Published online by Cambridge University Press: 22 July 2009
Here is hand to hand struggle in all its horror and frightfulness: Austrians and Allies trampling each other under foot, killing one another on piles of bleeding corpses, felling their enemies with their rifle butts, crushing skulls, ripping bellies open with sabre and bayonet. No quarter is given; it is sheer butchery, a struggle between maddened beasts with blood and fury. Even the wounded fight to the last gasp. When they have no weapons left, they seize their enemies by the throat and they tear them with their teeth.Henry Dunant, A Memory of Solferino
This quote may seem at first to be somewhat out of place in a chapter dealing with UN peacekeeping and related military activity. Yet recent UN operations have had more in common with the operation conducted in Korea, or the enforcement measures carried out in the Congo during the 1960s, than with the more traditional peacekeeping prevalent during the 1970s and 1980s. When one looks at the actual combat engaged in by the United States Rangers in Mogadishu during their attempt to capture one of the leading warlords, General Aideed, or the coalition forces during the Gulf wars of 1991 and 2003, then Dunant's scenario may not be so far from the reality for the soldiers involved at first hand.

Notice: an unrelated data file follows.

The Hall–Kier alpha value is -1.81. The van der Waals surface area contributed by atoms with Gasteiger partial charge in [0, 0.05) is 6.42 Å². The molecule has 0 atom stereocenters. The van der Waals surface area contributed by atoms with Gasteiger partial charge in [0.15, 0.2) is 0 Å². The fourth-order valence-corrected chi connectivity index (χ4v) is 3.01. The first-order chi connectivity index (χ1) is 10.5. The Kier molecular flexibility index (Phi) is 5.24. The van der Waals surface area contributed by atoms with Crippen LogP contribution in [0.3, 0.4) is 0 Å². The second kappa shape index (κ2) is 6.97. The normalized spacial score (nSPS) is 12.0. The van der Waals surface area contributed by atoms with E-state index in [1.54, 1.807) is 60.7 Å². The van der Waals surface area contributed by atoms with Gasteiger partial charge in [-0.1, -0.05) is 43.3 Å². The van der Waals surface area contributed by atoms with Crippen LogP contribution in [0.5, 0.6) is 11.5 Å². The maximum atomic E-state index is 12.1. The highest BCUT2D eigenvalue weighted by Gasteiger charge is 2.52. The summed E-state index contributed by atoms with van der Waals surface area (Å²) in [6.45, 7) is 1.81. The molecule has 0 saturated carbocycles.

This chapter examines the applicability and relevance of international humanitarian law (humanitarian law) and international human rights law to all types of military action undertaken by or on behalf of the UN. Owing to the controversy surrounding action by UNOSOM forces in Somalia, the question of respect for the principles of humanitarian law by UN forces has been the subject of controversy and debate.